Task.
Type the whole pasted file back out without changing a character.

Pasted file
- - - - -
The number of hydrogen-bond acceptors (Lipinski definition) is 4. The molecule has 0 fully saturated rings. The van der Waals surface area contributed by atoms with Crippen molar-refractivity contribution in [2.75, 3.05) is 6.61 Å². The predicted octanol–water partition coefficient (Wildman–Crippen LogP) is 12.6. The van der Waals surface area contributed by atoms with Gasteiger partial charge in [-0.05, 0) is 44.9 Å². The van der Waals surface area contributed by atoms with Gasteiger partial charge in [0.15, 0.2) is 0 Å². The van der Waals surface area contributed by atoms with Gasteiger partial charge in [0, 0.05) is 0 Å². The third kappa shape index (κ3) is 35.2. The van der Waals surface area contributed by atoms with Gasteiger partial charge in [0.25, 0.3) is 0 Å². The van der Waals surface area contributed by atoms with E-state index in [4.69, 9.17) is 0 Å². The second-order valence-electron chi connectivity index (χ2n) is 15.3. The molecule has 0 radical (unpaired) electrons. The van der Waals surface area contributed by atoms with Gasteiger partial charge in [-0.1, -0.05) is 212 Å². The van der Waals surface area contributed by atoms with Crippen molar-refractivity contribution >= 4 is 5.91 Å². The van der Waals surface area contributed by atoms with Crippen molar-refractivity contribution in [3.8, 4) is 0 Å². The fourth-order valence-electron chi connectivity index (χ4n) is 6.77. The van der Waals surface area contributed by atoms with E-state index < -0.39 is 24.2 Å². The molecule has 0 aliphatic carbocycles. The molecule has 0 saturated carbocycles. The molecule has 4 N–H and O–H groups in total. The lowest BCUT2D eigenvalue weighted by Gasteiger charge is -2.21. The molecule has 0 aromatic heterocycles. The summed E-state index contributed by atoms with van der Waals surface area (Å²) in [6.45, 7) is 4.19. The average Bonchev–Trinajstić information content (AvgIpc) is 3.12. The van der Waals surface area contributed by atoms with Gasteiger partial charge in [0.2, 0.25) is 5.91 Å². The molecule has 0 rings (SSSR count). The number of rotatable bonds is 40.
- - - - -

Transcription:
The number of hydrogen-bond acceptors (Lipinski definition) is 4. The molecule has 0 fully saturated rings. The van der Waals surface area contributed by atoms with Crippen molar-refractivity contribution in [2.75, 3.05) is 6.61 Å². The predicted octanol–water partition coefficient (Wildman–Crippen LogP) is 12.6. The van der Waals surface area contributed by atoms with Gasteiger partial charge in [-0.05, 0) is 44.9 Å². The van der Waals surface area contributed by atoms with Gasteiger partial charge in [0.15, 0.2) is 0 Å². The van der Waals surface area contributed by atoms with Gasteiger partial charge in [0, 0.05) is 0 Å². The third kappa shape index (κ3) is 35.2. The van der Waals surface area contributed by atoms with Gasteiger partial charge in [0.25, 0.3) is 0 Å². The van der Waals surface area contributed by atoms with E-state index in [4.69, 9.17) is 0 Å². The second-order valence-electron chi connectivity index (χ2n) is 15.3. The molecule has 0 radical (unpaired) electrons. The van der Waals surface area contributed by atoms with Gasteiger partial charge in [-0.1, -0.05) is 212 Å². The van der Waals surface area contributed by atoms with Crippen molar-refractivity contribution >= 4 is 5.91 Å². The van der Waals surface area contributed by atoms with Crippen molar-refractivity contribution in [3.8, 4) is 0 Å². The fourth-order valence-electron chi connectivity index (χ4n) is 6.77. The van der Waals surface area contributed by atoms with E-state index < -0.39 is 24.2 Å². The molecule has 0 aliphatic carbocycles. The molecule has 0 saturated carbocycles. The molecule has 4 N–H and O–H groups in total. The lowest BCUT2D eigenvalue weighted by Gasteiger charge is -2.21. The molecule has 0 aromatic heterocycles. The summed E-state index contributed by atoms with van der Waals surface area (Å²) in [6.45, 7) is 4.19. The average Bonchev–Trinajstić information content (AvgIpc) is 3.12. The van der Waals surface area contributed by atoms with Gasteiger partial charge in [0.2, 0.25) is 5.91 Å². The molecule has 0 rings (SSSR count). The number of rotatable bonds is 40.